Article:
Hurricanes boss says young rugby player Teariki Ben-Nicholas assault 'disappointing'

Teariki Ben-Nicholas, right, of OBU rugby club celebrates a win over Tawa with team-mates Wes Goosen and Tewehi Wright.
FAIRFAX NZ

Teariki Ben-Nicholas, right, of OBU rugby club celebrates a win over Tawa with team-mates Wes Goosen and Tewehi Wright.

The behaviour of promising young rugby star has been labelled "disappointing" by the Super Rugby boss in the capital.

Teariki Ben-Nicholas avoided conviction after punching his ex's date in the head.

The young loose forward plays his club rugby in Wellington, but also played for New Zealand's under-20 team last year and the Hurricanes under-20 team.

Teariki Ben-Nicholas, 20, was granted a discharge without conviction after he punched his ex's new boyfriend in the head ...
Phil Walter

Teariki Ben-Nicholas, 20, was granted a discharge without conviction after he punched his ex's new boyfriend in the head at a Wellington bar.

Hurricanes chief executive Avan Lee said it was disappointing to hear about what happened.

"From a Hurricanes perspective, we don't condone that kind of behaviour and if in the future he was playing well enough to be considered for the Hurricanes there would be an internal process to deal with that situation," Lee said.

Ben-Nicholas had played one match for the Hurricanes U20s side against the Blues in 2015 and was not on the Hurricanes books.

"We would strongly prefer not to have players within the Hurricanes system who have a history of behaviour like that.  

"Not everyone is perfect so these things would need to be considered on a case by case basis," he said.

Lee said the severity of the incident would be a factor.

"A serious incident would mean the conversation would not go further. But if the incident was not severe, we would look at rehabilitation, what a person has done to better themselves or prove that was a one off."

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"There are examples in sport of people who have made mistakes. Some have come back and others haven't."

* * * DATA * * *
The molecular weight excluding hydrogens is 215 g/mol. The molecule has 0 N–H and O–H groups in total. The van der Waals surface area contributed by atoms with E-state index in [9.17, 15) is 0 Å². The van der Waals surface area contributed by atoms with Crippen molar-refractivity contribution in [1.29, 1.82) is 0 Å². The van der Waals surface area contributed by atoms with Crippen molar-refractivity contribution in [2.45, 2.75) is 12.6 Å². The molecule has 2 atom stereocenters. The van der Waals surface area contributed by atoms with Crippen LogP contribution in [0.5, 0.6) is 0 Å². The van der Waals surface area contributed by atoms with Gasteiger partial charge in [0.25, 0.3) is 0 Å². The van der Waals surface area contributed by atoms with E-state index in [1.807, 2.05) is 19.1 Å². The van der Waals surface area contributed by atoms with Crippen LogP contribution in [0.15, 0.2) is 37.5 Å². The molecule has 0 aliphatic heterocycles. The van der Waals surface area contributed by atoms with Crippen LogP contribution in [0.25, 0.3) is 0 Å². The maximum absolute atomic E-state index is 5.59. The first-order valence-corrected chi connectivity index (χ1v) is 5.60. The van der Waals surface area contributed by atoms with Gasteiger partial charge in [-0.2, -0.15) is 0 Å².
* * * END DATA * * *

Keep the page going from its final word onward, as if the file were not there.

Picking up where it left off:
The New Zealand Rugby Union ran an intense course for young rugby players joining the professional ranks. Some of the things on the agenda were how to handle alcohol and drugs and young women, Lee said.

Ben-Nicholas' Old-Boys University club president Bryan Gundersen said if any action would be taken it would be done by the club's committee.

At this stage there was no suggestion any sanctions would be placed on the player, Gunderson said.

Ben-Nicholas moved from Auckland to Wellington to study law and commerce.

According to court documents released to The NZ Herald, Ben-Nicholas was out drinking in Wellington, following a "rugby success" in October 2014 when he found out his ex girlfriend was at a Wellington bar with her new boyfriend.

A "slightly intoxicated" Ben-Nicholas went to the bar, approached the other man in the toilets and punched him in the head.

The 20-year-old admitted a charge of common assault in relation to the incident and made a "full and genuine apology" during a restorative justice meeting, The Herald reported.

At sentencing in the Wellington District Court, Judge Peter Rollo granted an application for a discharge without conviction.

Judge Rollo said the consequences of a conviction would be out of proportion to the seriousness of the offence.

However, police opposed the application for a discharge, arguing the assault was serious and any effects on travel plans and work as a professional rugby player were not certain.

During last month's sentencing Judge Rollo said: "The information which is before me suggests that you have every opportunity to pursue a professional rugby career at the top level, maybe even rising as far as the All Blacks if your development continues."

He also noted the aspiring player had a back-up plan, referring to his academic study.

"So, I have the clear view that you are someone who should be given a second chance to reach your full potential without a conviction standing in the way of that, and, in coming to that view, I then emphasise you have expressed genuine remorse, an apology, you have had insight into the causes of your offending [and] you recognise the mistake which you made in a serious way.

"You have taken appropriate steps to endeavour to address that and you have the possible glittering career ahead of you. In large part, I perceive from the victim impact statement from the restorative justice conference that the male victim does not want to stand in the way of your advancement either, which is to his credit."

Ben-Nicholas was ordered to pay his victim $500 for emotional harm.

 - Stuff

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